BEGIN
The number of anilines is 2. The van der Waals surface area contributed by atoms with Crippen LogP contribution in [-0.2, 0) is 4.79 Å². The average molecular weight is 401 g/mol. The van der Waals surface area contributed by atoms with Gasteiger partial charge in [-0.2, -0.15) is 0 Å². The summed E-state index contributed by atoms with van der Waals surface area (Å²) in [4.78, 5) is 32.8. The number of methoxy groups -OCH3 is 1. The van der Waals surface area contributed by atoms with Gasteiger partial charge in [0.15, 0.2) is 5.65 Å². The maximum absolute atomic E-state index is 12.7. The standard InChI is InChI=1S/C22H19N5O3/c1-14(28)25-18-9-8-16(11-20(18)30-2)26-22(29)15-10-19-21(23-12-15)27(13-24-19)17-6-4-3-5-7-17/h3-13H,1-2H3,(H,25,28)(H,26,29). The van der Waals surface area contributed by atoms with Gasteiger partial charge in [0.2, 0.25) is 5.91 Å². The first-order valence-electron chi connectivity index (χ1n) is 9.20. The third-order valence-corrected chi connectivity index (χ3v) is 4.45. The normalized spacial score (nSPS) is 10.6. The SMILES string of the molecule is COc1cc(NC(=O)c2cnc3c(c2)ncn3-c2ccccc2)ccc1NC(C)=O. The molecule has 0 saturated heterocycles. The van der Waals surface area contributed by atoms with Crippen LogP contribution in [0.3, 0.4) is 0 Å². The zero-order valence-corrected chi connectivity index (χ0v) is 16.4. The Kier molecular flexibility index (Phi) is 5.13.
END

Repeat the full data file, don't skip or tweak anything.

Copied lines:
The number of anilines is 2. The van der Waals surface area contributed by atoms with Crippen LogP contribution in [-0.2, 0) is 4.79 Å². The average molecular weight is 401 g/mol. The van der Waals surface area contributed by atoms with Gasteiger partial charge in [-0.2, -0.15) is 0 Å². The summed E-state index contributed by atoms with van der Waals surface area (Å²) in [4.78, 5) is 32.8. The number of methoxy groups -OCH3 is 1. The van der Waals surface area contributed by atoms with Gasteiger partial charge in [0.15, 0.2) is 5.65 Å². The maximum absolute atomic E-state index is 12.7. The standard InChI is InChI=1S/C22H19N5O3/c1-14(28)25-18-9-8-16(11-20(18)30-2)26-22(29)15-10-19-21(23-12-15)27(13-24-19)17-6-4-3-5-7-17/h3-13H,1-2H3,(H,25,28)(H,26,29). The van der Waals surface area contributed by atoms with Gasteiger partial charge in [0.2, 0.25) is 5.91 Å². The first-order valence-electron chi connectivity index (χ1n) is 9.20. The third-order valence-corrected chi connectivity index (χ3v) is 4.45. The normalized spacial score (nSPS) is 10.6. The SMILES string of the molecule is COc1cc(NC(=O)c2cnc3c(c2)ncn3-c2ccccc2)ccc1NC(C)=O. The molecule has 0 saturated heterocycles. The van der Waals surface area contributed by atoms with Crippen LogP contribution in [0.3, 0.4) is 0 Å². The zero-order valence-corrected chi connectivity index (χ0v) is 16.4. The Kier molecular flexibility index (Phi) is 5.13.